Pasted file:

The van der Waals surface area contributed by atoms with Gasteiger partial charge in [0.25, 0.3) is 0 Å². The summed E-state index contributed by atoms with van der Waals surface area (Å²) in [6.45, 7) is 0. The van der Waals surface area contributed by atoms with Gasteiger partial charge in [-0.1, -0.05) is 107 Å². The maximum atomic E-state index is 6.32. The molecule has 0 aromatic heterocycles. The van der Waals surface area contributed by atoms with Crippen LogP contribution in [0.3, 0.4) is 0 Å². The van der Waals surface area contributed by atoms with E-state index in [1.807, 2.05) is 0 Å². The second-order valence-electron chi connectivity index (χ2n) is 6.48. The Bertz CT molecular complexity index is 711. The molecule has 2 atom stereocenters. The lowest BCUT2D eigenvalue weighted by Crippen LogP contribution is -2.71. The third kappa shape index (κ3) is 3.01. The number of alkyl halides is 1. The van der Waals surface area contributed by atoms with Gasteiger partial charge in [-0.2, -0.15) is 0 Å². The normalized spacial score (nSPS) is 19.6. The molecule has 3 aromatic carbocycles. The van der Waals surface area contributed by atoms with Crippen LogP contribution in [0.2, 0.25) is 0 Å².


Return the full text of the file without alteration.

The van der Waals surface area contributed by atoms with Gasteiger partial charge in [0.25, 0.3) is 0 Å². The summed E-state index contributed by atoms with van der Waals surface area (Å²) in [6.45, 7) is 0. The van der Waals surface area contributed by atoms with Gasteiger partial charge in [-0.1, -0.05) is 107 Å². The maximum atomic E-state index is 6.32. The molecule has 0 aromatic heterocycles. The van der Waals surface area contributed by atoms with Crippen LogP contribution in [0.3, 0.4) is 0 Å². The van der Waals surface area contributed by atoms with E-state index in [1.807, 2.05) is 0 Å². The second-order valence-electron chi connectivity index (χ2n) is 6.48. The Bertz CT molecular complexity index is 711. The molecule has 2 atom stereocenters. The lowest BCUT2D eigenvalue weighted by Crippen LogP contribution is -2.71. The third kappa shape index (κ3) is 3.01. The number of alkyl halides is 1. The van der Waals surface area contributed by atoms with Gasteiger partial charge in [-0.2, -0.15) is 0 Å². The normalized spacial score (nSPS) is 19.6. The molecule has 3 aromatic carbocycles. The van der Waals surface area contributed by atoms with Crippen LogP contribution in [0.2, 0.25) is 0 Å².